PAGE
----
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  1. #1
    Join Date
    Nov. 20, 2010
    Upstate New York

    Default Enthusiasm as a reward

    So, returned to riding over a year ago - primarily to give my OTTB a new job. Old H/J rider, believe we're headed to give eventing a try.

    I've had some difficulty with his behavior, with too much exuberance coming from the track, to being too assertive, to being uncomfortable at the canter, first outside, then indoors. All of the aforementioned issues have been discussed in past threads under behaviors and/or horse care. Several things have changed and now things are going well.

    So most recently, he has been cantering in the indoor and not getting all flummoxed by it. Also been doing ground poles, and he has been beautiful over a series of several in a row at the trot. I am just so proud of him. Not necessarily a big deal with horses I've ridden in the past, but it is for this horse.

    Riding days in the past was before marriage, having a son, and showing dogs. Always been positive, but guess some of my Momism's still remain. I've found myself now really, really being enthusiastic with my guy cantering well, and with other things that he was a little hesitant at, but caught on to. Lots of "good boy! good job!"s and enthusiastic pats on the neck. His reaction? Very, very responsive. Which, of course, makes me even more gleeful.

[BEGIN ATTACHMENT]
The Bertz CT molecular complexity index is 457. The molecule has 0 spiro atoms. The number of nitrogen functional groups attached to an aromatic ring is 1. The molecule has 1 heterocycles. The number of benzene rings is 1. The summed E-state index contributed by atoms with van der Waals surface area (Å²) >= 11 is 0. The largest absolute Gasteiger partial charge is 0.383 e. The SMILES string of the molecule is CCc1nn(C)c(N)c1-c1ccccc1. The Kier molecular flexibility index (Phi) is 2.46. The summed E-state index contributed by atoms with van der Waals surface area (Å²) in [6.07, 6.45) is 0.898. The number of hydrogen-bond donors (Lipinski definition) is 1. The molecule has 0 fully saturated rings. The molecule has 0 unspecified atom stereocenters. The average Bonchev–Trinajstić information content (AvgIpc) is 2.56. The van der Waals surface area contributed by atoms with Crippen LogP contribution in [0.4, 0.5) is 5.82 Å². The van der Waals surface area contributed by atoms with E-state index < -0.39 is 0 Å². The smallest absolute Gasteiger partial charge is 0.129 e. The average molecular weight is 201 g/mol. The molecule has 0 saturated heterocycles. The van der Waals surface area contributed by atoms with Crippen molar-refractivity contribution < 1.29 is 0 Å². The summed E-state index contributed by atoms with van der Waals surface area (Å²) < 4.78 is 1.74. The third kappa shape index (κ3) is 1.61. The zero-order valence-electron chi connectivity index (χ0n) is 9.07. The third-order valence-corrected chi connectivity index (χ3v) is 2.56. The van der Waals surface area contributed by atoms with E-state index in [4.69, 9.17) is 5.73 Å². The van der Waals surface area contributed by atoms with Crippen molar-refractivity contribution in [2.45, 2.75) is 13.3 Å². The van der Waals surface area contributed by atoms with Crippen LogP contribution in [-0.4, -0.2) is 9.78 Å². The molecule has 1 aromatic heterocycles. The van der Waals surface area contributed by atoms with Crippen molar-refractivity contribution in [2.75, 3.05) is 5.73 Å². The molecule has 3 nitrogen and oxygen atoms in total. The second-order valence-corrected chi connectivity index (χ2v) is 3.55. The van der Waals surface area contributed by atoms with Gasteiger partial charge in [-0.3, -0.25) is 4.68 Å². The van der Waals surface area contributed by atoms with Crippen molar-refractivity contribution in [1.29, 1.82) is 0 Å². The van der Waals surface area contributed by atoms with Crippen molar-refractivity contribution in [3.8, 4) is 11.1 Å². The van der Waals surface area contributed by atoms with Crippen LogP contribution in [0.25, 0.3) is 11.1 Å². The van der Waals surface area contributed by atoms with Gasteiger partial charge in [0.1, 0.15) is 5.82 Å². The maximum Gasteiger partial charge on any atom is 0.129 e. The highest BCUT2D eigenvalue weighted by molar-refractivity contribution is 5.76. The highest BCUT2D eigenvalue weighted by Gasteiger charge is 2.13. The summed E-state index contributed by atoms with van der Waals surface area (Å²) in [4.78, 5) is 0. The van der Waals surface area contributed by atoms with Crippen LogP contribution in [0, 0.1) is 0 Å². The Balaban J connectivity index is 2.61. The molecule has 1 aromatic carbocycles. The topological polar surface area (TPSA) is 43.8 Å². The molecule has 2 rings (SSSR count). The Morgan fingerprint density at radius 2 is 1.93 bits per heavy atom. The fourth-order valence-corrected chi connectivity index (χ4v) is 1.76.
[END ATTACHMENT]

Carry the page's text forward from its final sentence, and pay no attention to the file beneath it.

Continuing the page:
I know, of course, that so much in the ring, and in riding, should be done subtly. But he actually responds so well to my enthusiasm, that now, how do I tone it down eventually? Oh, and also, I'm much more verbal than I used to be, and know I'll have to keep that quiet as well.

    Am always adding new challenges, so there should often be things he'll get the "atta boy!"s for. Once he gets something basic, that I don't want to let slide, though, I don't want to resort to my overzealousness continually...

    My trainer has commented in the past on my verbal commands - something which I never used to do, but which the horse gets. And which, of course, I know are not ok in competition. But right now she's in the south, so can't be here to straighten me out.

    Should I keep it up? Back off? Know I need to somehow translate this to aids, and we're still early in getting them specific. She has told me not to worry at this point - just get him quiet and consistent for now.

    Thanks! (more enthusiasm...)
    How can there be so many currents in such a little puddle?
    National Velvet

    1 members found this post helpful.

  2. #2
    Join Date
    Oct. 27, 2009


    Obviously you shouldn't let verbal cues replace your aids (I've known a few lesson horses who knew all the basics) but I don't think there is anything wrong with verbal praise. I give quite a bit of verbal feedback to my horse during our rides. We're always working on new things, some of which are very challenging so when he gives me a great try or suddenly gets it I make a pretty big to do over it. Like your guy, mine really responds to that and I find he gives me more try afterward. Sometimes I'll also give him directions but that's for my benefit not his - he doesn't understand but it helps reinforce in my mind what I want and I tend to ride more proactively when I'm confident about what I need from him. I have not found that verbal praise at home affects the horse in the show ring at all, the only problem I can see is if you don't notice or can't keep yourself from talking to him when you're in front of the judge.